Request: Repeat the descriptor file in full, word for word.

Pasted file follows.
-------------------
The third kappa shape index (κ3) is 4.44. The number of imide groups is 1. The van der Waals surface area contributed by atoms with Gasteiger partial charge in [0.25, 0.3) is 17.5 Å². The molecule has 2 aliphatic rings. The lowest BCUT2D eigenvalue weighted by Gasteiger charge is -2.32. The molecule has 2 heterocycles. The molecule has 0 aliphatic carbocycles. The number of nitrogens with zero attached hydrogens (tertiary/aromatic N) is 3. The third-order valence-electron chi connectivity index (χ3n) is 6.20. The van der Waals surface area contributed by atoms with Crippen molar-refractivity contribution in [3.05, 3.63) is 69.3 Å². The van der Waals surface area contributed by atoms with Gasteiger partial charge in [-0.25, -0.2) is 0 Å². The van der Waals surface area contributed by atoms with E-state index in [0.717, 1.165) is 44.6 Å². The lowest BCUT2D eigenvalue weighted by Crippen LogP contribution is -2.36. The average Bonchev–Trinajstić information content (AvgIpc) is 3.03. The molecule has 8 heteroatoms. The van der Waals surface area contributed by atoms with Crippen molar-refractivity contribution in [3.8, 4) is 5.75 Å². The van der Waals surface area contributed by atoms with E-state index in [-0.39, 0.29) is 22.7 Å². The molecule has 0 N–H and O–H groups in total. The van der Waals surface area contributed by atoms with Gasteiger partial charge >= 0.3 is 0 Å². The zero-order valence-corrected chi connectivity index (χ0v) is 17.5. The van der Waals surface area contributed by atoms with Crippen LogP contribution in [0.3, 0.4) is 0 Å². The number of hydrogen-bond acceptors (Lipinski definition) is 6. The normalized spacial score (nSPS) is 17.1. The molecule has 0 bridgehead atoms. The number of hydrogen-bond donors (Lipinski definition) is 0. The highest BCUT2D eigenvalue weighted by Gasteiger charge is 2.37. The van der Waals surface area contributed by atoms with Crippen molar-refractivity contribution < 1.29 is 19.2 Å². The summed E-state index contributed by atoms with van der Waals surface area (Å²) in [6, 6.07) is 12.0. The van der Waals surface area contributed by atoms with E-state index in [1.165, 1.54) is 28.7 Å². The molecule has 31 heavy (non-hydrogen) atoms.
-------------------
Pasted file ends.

The third kappa shape index (κ3) is 4.44. The number of imide groups is 1. The van der Waals surface area contributed by atoms with Gasteiger partial charge in [0.25, 0.3) is 17.5 Å². The molecule has 2 aliphatic rings. The lowest BCUT2D eigenvalue weighted by Gasteiger charge is -2.32. The molecule has 2 heterocycles. The molecule has 0 aliphatic carbocycles. The number of nitrogens with zero attached hydrogens (tertiary/aromatic N) is 3. The third-order valence-electron chi connectivity index (χ3n) is 6.20. The van der Waals surface area contributed by atoms with Crippen molar-refractivity contribution in [3.05, 3.63) is 69.3 Å². The van der Waals surface area contributed by atoms with Gasteiger partial charge in [-0.25, -0.2) is 0 Å². The van der Waals surface area contributed by atoms with E-state index in [0.717, 1.165) is 44.6 Å². The lowest BCUT2D eigenvalue weighted by Crippen LogP contribution is -2.36. The average Bonchev–Trinajstić information content (AvgIpc) is 3.03. The molecule has 8 heteroatoms. The van der Waals surface area contributed by atoms with Crippen molar-refractivity contribution in [3.8, 4) is 5.75 Å². The van der Waals surface area contributed by atoms with E-state index in [-0.39, 0.29) is 22.7 Å². The molecule has 0 N–H and O–H groups in total. The van der Waals surface area contributed by atoms with Gasteiger partial charge >= 0.3 is 0 Å². The zero-order valence-corrected chi connectivity index (χ0v) is 17.5. The van der Waals surface area contributed by atoms with Crippen LogP contribution in [0.3, 0.4) is 0 Å². The number of hydrogen-bond acceptors (Lipinski definition) is 6. The normalized spacial score (nSPS) is 17.1. The molecule has 0 bridgehead atoms. The number of hydrogen-bond donors (Lipinski definition) is 0. The highest BCUT2D eigenvalue weighted by Gasteiger charge is 2.37. The van der Waals surface area contributed by atoms with Crippen molar-refractivity contribution < 1.29 is 19.2 Å². The summed E-state index contributed by atoms with van der Waals surface area (Å²) in [6, 6.07) is 12.0. The van der Waals surface area contributed by atoms with E-state index in [1.165, 1.54) is 28.7 Å². The molecule has 31 heavy (non-hydrogen) atoms.